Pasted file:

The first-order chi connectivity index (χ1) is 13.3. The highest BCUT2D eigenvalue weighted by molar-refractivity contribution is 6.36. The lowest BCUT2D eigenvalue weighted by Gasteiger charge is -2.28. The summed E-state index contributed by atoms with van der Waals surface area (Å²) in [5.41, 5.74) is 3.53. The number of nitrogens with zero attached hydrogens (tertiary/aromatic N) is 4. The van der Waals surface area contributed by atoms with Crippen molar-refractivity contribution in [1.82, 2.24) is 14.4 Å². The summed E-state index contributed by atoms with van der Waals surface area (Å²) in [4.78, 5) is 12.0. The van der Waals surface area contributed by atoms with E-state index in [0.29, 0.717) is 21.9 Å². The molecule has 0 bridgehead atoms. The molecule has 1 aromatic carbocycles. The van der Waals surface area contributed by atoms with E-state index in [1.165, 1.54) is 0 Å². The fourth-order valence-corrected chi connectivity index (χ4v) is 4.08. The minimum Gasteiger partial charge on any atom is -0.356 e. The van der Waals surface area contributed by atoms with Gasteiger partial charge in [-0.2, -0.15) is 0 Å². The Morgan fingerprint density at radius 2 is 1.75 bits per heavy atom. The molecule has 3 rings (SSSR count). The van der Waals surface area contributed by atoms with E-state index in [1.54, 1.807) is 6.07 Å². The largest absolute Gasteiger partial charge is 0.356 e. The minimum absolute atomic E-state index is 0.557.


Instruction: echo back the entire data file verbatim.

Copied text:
The first-order chi connectivity index (χ1) is 13.3. The highest BCUT2D eigenvalue weighted by molar-refractivity contribution is 6.36. The lowest BCUT2D eigenvalue weighted by Gasteiger charge is -2.28. The summed E-state index contributed by atoms with van der Waals surface area (Å²) in [5.41, 5.74) is 3.53. The number of nitrogens with zero attached hydrogens (tertiary/aromatic N) is 4. The van der Waals surface area contributed by atoms with Crippen molar-refractivity contribution in [1.82, 2.24) is 14.4 Å². The summed E-state index contributed by atoms with van der Waals surface area (Å²) in [4.78, 5) is 12.0. The van der Waals surface area contributed by atoms with E-state index in [0.29, 0.717) is 21.9 Å². The molecule has 0 bridgehead atoms. The molecule has 1 aromatic carbocycles. The van der Waals surface area contributed by atoms with E-state index in [1.165, 1.54) is 0 Å². The fourth-order valence-corrected chi connectivity index (χ4v) is 4.08. The minimum Gasteiger partial charge on any atom is -0.356 e. The van der Waals surface area contributed by atoms with Gasteiger partial charge in [-0.2, -0.15) is 0 Å². The Morgan fingerprint density at radius 2 is 1.75 bits per heavy atom. The molecule has 3 rings (SSSR count). The van der Waals surface area contributed by atoms with E-state index in [1.54, 1.807) is 6.07 Å². The largest absolute Gasteiger partial charge is 0.356 e. The minimum absolute atomic E-state index is 0.557.